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Settlors

This category contains 22 posts

The curious story of the Angora cat

Para 438 in the decision of MezhProm Bank v Pugachev refers to a phenomenon in patent law known as the Angora cat problem first identified by Professor Franzosi, an eminent academic expert in the field: “Professor Mario Franzosi likens a patentee to an Angora cat. When validity is challenged, the patentee says his patent is … Continue reading

Disclosure request declined – 24 years a leap too far for a beneficiary who had already received 25%

As noted by Woolford J in para [1] Addleman v Lambie Trustee Limited relates to “an unfortunate dispute between sisters as to what level of disclosure is appropriate for the affairs of the Lambie Trust (the Trust)…” Prudence and Annette are sisters.  In1972 Annette broke her spinal cord diving into a tidal pool in Sydney … Continue reading

Trustees’ dilemma – how old is old enough to know?

The moral dimension of trusteeship arises in many contexts. The recent New Zealand court decisions concerning information obligations to beneficiaries, and the way this is dealt with in the new Trusts Bill, highlight the difficulty of judging what information is too much or too little to disclose. However, general principles on disclosure bypass the consideration … Continue reading

Resulting trust arises in contractual vacuum

The bare facts of Chang v Lee can be summarised as follows: Ms Lee purchases a property in Sunnynook Mr Chang (Ms Lee’s uncle) advances Ms Lee $275,000 of the $566,000 purchase price The advance was not a gift The terms of the loan advance were incomplete Mr Chang made the advance to Ms Lee on the … Continue reading

How afraid should we be of Clayton?

The Supreme Court decision in Clayton v Clayton changed the trust landscape.  But how afraid should we be?  Are all trusts vulnerable to Clayton-style challenge?  Or just the ones that push the envelope?  And, if the latter, how far can one push before there is a problem? A recent decision of Moore J has provided … Continue reading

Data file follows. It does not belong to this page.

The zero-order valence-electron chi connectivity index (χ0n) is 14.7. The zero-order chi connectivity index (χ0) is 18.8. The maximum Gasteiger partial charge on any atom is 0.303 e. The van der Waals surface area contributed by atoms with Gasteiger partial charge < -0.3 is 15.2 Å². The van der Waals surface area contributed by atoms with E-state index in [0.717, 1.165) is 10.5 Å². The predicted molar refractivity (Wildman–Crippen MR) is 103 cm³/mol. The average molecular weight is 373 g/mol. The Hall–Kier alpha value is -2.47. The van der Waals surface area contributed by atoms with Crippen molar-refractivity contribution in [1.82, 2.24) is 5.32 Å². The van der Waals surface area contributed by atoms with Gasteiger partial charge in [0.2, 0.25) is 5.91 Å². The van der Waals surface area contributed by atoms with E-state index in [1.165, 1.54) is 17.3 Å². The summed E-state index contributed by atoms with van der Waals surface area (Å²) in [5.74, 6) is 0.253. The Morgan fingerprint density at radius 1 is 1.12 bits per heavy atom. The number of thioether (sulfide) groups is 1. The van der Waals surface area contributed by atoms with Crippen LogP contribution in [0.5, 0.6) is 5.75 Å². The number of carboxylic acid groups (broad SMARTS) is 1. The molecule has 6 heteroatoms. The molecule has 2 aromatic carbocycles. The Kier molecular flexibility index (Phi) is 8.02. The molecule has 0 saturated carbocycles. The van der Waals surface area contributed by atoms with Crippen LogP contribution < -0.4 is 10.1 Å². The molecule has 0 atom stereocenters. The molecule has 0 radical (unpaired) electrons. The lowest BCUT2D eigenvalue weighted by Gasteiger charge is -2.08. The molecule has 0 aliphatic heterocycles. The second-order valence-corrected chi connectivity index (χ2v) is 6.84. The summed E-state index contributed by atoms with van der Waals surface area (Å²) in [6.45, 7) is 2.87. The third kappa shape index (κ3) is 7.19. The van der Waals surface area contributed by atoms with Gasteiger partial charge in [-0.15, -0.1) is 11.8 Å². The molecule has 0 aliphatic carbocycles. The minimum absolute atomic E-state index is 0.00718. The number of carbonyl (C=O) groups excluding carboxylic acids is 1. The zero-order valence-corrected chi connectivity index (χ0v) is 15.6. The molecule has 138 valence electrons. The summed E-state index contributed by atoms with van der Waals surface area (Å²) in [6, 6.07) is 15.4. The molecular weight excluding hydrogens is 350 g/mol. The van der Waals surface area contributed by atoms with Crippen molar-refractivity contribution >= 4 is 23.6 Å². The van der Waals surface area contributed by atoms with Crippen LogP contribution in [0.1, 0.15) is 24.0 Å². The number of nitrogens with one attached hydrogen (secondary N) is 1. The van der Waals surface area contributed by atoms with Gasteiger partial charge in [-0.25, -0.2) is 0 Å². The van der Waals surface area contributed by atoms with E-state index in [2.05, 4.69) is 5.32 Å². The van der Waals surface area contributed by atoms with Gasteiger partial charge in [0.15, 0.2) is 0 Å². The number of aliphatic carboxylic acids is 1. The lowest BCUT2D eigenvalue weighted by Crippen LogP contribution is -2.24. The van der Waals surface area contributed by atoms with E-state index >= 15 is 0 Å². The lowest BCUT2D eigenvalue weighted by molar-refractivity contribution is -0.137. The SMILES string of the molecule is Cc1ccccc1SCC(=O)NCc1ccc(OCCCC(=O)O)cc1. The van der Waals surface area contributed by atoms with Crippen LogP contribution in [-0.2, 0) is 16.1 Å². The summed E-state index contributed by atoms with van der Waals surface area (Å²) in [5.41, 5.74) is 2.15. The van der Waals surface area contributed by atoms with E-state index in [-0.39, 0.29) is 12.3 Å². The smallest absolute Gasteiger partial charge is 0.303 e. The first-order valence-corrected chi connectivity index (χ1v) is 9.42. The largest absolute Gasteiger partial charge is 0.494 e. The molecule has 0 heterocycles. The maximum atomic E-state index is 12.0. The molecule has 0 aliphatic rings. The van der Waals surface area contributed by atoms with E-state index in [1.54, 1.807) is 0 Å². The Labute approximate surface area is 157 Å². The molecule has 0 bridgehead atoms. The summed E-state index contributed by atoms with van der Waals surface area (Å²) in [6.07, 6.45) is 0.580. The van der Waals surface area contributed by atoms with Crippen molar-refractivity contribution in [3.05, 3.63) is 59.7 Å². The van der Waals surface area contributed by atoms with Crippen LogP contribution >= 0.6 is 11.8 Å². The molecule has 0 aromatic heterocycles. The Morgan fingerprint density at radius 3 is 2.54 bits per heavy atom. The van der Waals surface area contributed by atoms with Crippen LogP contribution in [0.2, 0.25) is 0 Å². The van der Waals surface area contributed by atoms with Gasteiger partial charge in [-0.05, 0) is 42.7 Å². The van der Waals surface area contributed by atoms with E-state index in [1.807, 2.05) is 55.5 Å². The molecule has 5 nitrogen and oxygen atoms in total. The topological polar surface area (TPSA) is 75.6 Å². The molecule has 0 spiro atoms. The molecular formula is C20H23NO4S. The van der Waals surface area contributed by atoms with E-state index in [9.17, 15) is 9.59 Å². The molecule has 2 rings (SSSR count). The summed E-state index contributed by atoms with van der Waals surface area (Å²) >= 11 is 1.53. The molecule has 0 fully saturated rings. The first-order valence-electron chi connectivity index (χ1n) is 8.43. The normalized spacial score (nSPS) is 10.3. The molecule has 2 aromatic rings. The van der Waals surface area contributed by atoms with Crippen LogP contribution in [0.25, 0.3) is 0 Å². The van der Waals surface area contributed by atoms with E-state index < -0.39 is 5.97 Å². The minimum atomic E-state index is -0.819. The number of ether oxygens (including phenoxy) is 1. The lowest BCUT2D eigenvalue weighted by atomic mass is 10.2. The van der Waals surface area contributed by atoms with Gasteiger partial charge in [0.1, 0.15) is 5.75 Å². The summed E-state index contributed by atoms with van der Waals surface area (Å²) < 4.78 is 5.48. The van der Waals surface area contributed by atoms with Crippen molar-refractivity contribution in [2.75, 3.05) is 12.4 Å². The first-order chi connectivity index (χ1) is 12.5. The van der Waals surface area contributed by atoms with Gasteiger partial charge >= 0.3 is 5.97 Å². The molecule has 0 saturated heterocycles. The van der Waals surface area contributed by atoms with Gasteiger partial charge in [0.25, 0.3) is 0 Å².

War of the roses

War of the Roses is a 1989 American film based on the 1981 novel The War of the Roses by Warren Adler. The film, which  co-stars Michael Douglas, Kathleen Turner and Danny DeVito chronicles the demise of a marriage  against the backdrop of a beautiful home that the couple, literally fight to the death over.  Trust disputes can be … Continue reading

Taxation of Trusts ed 3

  The taxation of trusts is a dynamic and ever-changing landscape. The third edition of Taxation of Trusts published this week (September 2016) has been up-dated to incorporate recent case law developments and legislative amendments.  The text also considers the application of FATCA to trusts and proposed new reforms to the disclosure rules and closely … Continue reading

The Supreme Court Writes Back

The long-awaited decision (issued in fact as two separate decisions) in Clayton v Clayton were released today (23 March 2016). The first decision relates to the Vaughan Road Property Trust (VRPT) and the second to the Claymark Trust. Background Mr and Mrs Clayton commenced a de facto relationship in 1986 and married in 1989. They … Continue reading

Positive exercise of discretion requried

In Shakespeare’s Henry IV, Part I when Prince Hal finds the cowardly Falstaff pretending to be dead on the battlefield, the prince assumes he has been killed. After the prince leaves the stage, Falstaff rationalizes “The better part of Valour, is Discretion; in the which better part, I haue saued my life” (spelling and punctuation … Continue reading

The capacity to trust

Testamentary capacity is relatively well traversed and understood and the principles set out in Banks v Goodfellow (1870) LR 5 QB 549, which has endured the passage of time, remain the leading authority on testamentary capacity.   The following statement from p. 567 of that judgment succinctly observes the elements of testamentary capacity: “As to the … Continue reading